Filled with so many emotions, I wonder how Aubrey Sekhabi and Kabelo “Bonafide Billi” Togoe managed to actually write the whole script of the musical. Freedom, which was inspired by the efforts of brave young people who took their issues to the streets when university vice-chancellors flatly ignored their pleas of free education.
Students fought hard (with some being arrested and others succumbing to wounds which were inflicted by the police and community members) to get what is now a free education, which others still argue there is nothing free about it as taxpayers will have to forge some cents if not more to pay for billions of fees in the next coming years.
The musical by Sekhabi which has been running at the SA State Theatre summaries the dramatic events which led to the then president of the republic, Jacob Zuma, announcing this free education.
Phindile Ndlovu, who is one of the main characters lived to tell the tale of how she was raped by her musician boyfriend, Bonafide- the music star’s life was taken by a member of the SA Police Service. His story reminds me that of Katlego Monareng from the Tshwane University of Technology whose life, like that of Bonafide’s, was cut short by a trigger-happy policeman. Bonafide’s character was portrayed by rapper PdotO.
There are many stories that will never be told on mainstream media including those of young men who sell their bodies to men and women just to be able to pay for an apartment.
But I must say, I appreciate both Sekhabi and Togoe’s hunger to tell those stories so authentically and so honestly. One has to salute the Freedom team for having chosen to tell the stories of these young people who were failed by the government and the higher education department’s minister Blade Nzimande (who features in the musical in the form of the talented opera singer Otto Maidi).
So many issues are explored in the musical including femicide, which has claimed the lives of many women. Young women like Karabo Mokoena and model Reeva Steenkamp, who like many women whose bodies lay cold in cemeteries and morgues, were killed by their partners.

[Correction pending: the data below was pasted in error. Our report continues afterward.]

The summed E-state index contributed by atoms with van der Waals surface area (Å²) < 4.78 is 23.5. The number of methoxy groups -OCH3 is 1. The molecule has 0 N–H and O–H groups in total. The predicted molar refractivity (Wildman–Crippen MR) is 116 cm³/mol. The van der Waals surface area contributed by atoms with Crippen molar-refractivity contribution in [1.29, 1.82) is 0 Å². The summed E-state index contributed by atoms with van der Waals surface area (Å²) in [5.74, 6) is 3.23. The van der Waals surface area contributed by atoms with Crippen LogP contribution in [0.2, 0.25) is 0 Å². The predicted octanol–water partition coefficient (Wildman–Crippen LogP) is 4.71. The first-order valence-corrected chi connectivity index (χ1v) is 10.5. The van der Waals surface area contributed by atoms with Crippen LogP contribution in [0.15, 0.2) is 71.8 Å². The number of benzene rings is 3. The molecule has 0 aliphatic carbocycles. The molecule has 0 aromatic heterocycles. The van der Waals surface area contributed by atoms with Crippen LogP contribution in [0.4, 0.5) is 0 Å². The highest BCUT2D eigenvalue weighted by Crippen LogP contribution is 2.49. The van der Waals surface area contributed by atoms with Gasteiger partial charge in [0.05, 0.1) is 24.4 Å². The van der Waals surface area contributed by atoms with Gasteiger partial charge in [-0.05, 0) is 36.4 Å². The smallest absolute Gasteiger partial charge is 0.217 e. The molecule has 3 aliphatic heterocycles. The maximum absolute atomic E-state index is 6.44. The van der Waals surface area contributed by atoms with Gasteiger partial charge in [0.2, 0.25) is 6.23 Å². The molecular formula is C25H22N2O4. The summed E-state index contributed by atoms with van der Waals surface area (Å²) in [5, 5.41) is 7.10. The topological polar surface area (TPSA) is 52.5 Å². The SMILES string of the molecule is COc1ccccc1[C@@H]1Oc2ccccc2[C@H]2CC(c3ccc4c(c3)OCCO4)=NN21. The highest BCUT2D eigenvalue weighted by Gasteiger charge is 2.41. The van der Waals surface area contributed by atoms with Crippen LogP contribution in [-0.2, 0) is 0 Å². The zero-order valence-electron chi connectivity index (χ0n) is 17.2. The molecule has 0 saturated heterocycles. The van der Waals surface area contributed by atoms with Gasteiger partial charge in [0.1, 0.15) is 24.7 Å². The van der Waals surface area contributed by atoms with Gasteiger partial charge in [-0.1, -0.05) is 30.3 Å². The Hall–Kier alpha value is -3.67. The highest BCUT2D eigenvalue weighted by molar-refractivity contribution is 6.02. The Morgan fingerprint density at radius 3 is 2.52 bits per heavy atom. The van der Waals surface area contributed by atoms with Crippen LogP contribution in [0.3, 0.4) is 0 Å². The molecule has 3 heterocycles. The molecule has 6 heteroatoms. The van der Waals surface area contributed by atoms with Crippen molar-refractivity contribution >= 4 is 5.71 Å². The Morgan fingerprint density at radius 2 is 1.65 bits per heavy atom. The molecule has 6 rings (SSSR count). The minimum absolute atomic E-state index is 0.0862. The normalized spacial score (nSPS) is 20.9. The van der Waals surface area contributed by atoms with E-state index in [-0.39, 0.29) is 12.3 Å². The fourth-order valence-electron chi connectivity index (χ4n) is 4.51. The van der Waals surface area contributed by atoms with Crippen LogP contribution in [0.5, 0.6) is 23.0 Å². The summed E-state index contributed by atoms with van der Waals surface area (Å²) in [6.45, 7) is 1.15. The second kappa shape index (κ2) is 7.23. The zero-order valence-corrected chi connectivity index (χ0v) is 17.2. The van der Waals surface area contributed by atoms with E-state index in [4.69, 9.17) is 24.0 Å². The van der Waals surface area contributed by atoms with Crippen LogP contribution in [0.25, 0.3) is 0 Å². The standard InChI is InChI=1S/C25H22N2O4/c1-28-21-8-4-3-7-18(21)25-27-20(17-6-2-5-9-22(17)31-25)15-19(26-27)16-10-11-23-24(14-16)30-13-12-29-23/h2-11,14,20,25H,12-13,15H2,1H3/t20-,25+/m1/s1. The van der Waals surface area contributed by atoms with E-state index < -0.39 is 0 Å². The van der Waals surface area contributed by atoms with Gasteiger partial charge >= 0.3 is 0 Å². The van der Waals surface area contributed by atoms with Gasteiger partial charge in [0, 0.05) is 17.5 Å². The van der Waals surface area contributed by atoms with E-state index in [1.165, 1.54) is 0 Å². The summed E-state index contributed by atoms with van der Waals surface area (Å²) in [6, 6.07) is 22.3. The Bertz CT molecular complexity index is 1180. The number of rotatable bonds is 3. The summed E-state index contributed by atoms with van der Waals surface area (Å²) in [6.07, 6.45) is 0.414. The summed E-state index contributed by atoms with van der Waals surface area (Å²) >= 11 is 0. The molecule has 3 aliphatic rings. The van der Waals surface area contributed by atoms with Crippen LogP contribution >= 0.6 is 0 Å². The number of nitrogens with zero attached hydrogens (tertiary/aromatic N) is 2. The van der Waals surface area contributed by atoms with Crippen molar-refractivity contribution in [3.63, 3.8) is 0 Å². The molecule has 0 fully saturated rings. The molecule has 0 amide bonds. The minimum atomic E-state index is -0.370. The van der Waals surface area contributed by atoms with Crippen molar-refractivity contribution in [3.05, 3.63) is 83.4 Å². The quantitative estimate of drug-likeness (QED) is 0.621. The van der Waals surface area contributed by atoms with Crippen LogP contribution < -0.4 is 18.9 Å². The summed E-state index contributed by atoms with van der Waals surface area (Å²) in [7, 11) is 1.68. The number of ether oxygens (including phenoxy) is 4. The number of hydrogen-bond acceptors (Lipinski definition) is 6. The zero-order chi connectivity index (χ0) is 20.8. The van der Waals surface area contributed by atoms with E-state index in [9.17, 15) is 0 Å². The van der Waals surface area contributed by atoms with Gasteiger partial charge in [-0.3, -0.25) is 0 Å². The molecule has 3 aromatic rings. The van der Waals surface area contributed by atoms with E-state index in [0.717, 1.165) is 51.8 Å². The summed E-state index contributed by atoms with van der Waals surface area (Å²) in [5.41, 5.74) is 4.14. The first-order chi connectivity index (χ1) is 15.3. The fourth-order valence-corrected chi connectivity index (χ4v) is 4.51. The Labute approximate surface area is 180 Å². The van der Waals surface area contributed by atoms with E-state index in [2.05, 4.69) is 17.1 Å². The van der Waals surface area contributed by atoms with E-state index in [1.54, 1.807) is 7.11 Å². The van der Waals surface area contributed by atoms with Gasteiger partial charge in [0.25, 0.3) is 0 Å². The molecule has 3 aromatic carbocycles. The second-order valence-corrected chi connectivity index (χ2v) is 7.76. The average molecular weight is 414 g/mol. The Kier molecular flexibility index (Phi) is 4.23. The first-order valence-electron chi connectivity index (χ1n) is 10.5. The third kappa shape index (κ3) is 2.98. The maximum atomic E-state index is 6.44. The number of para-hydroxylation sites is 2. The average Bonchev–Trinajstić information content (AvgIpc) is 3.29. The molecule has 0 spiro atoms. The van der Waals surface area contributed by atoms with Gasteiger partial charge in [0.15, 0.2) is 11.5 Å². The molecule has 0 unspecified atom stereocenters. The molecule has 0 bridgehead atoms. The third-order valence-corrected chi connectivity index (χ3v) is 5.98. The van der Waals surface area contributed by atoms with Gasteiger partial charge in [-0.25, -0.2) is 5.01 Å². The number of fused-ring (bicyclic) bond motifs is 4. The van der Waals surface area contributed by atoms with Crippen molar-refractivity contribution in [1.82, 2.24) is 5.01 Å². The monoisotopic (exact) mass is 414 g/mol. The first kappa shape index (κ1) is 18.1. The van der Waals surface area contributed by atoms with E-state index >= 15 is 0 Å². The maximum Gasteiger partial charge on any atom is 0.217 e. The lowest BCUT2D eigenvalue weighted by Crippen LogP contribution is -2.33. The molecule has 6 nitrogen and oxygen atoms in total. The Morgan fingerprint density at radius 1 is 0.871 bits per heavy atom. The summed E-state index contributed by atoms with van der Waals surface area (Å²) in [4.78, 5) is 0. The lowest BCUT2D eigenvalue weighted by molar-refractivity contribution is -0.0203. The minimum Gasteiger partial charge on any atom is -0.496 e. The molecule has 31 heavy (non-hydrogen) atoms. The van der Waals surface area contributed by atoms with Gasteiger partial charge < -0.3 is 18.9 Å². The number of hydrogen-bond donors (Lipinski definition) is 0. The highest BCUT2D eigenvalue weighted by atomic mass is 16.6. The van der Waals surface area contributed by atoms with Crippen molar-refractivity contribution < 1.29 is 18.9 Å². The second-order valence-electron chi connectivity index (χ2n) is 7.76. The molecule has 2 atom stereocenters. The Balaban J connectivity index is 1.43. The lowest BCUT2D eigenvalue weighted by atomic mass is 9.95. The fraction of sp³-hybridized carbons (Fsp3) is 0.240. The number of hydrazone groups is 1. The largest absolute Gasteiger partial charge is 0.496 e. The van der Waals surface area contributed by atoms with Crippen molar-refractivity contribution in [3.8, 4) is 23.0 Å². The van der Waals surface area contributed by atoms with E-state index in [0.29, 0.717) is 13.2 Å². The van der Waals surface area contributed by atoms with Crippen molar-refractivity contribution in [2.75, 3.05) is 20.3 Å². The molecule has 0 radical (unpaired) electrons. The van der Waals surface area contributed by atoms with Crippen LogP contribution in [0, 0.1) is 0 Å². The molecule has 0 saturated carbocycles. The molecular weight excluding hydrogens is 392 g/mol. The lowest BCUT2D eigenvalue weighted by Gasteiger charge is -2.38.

I pray and hope that this musical, which has now been adapted into a book, will be bought by some TV station and turned into a film or TV series for it to be seen by many, especially our ‘leaders’ who were elected into power to protect and serve the people. We both know that some people don’t do the theatre like me and you.
Freedom is an award winning musical, with brilliant choreography done by award winning choreographer, director and actor Mduduzi Nhlapo;the story was well-researched with a stellar cast.
Remember when Cassper Nyovest told Sway he was South Africa’s Kanye West, or when Nasty C said he had not experienced racism in South Africa- the rappers were speaking their truth, but one can’t help think that they could’ve worded their statements differently and with more astuteness.
On both occasions, the youngins gave skewed representation of what really happens in South Africa. People were divided in opinion about their presence on the radio show. But what’s been evident since Stogie T’s appearance on Sway In The Morning, is the unanimity in which everyone was in praising the OG.
Comedian Kagiso Mokgadi joked that “The Rand strengthened one percent vs the doller today. Thank you Stogie T.”